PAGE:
I recently read an article from someone who declared the hobby game store finally dead. In sixteen years of flogging this dead business model, I've seen many such articles. This is the "standing on the COVID corpses of dead game stores" version. What struck me about this article was the misperception of how stores run their event space.
This customer went to local game stores, used their game space paying some nominal fee, and bought all his games online. He had no idea how this game store could possibly operate under such conditions. He's choosing to ignore the busy register, ringing up sales, or the many customers that come in throughout the week to make purchases, all of them cheaper and easier online.
Put simply, he is not their customer. The nominal fee, social gatherer game, is not how stores survive and prosper. Their value proposition does not align with him. So why is he there and why is he confused? It's because he is the product, not the consumer. His living corpse is being used as a placeholder for actual customers who wish to engage in that stores value proposition, which is community. His role is filler, a cardboard stand in. He's more Facebook user than Amazon consumer. Unfortunately, store owners have a difficult time sifting the wheat from the chaff, so these people sit amongst the real customers, sometimes confused.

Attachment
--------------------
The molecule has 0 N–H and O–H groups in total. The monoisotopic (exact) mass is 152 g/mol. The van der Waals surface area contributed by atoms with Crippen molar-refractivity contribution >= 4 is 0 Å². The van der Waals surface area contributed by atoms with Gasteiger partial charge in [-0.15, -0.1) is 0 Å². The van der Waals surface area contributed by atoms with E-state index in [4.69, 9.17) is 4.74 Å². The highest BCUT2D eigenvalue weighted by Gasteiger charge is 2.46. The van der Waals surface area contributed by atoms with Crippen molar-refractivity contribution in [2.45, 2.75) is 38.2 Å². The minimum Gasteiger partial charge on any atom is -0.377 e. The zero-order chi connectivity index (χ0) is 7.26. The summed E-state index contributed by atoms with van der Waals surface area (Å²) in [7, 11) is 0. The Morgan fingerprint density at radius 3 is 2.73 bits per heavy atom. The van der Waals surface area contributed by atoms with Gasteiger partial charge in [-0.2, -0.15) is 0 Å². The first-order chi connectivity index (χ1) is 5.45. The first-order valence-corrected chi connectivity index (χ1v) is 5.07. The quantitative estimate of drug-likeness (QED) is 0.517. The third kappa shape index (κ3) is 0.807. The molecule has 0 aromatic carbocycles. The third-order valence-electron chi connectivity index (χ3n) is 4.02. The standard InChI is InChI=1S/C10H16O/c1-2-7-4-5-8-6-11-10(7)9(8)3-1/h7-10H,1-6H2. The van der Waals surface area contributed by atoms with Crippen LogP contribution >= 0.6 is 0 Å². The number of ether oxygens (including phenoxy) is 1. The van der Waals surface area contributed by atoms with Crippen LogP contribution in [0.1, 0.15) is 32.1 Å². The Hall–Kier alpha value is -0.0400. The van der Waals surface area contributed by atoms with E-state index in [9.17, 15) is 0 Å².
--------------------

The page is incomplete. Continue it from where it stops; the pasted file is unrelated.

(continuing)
Many customers are eagerly awaiting stores to re-open their play space. There is tremendous demand for this not just because it is our core value proposition, but because it's an impossibly good value. Asking a nominal fee or tiny buy-in for access to this core feature doesn't begin to cover costs. And to a mercenary customer only interested in the best price, who takes advantage of this near free feature, it causes legitimate confusion. How do they do this? Why are my peers supporting this? So the game store is once again declared non viable.
The solution to this is to actually charge what that space is worth. I figure its value is at least the cost of a movie ticket, probably approaching $15 an evening. But will stores ever charge that amount for an evening of entertainment? Doubtful, but they should charge something. Do it for your bottom line. Do it to clear up confusion in the market place. Do it because you've seen this business model works without events and how events drag down your store to a micro managed chaos that impedes your progress in life. Or don't do it. The model was viable before. It's viable now.
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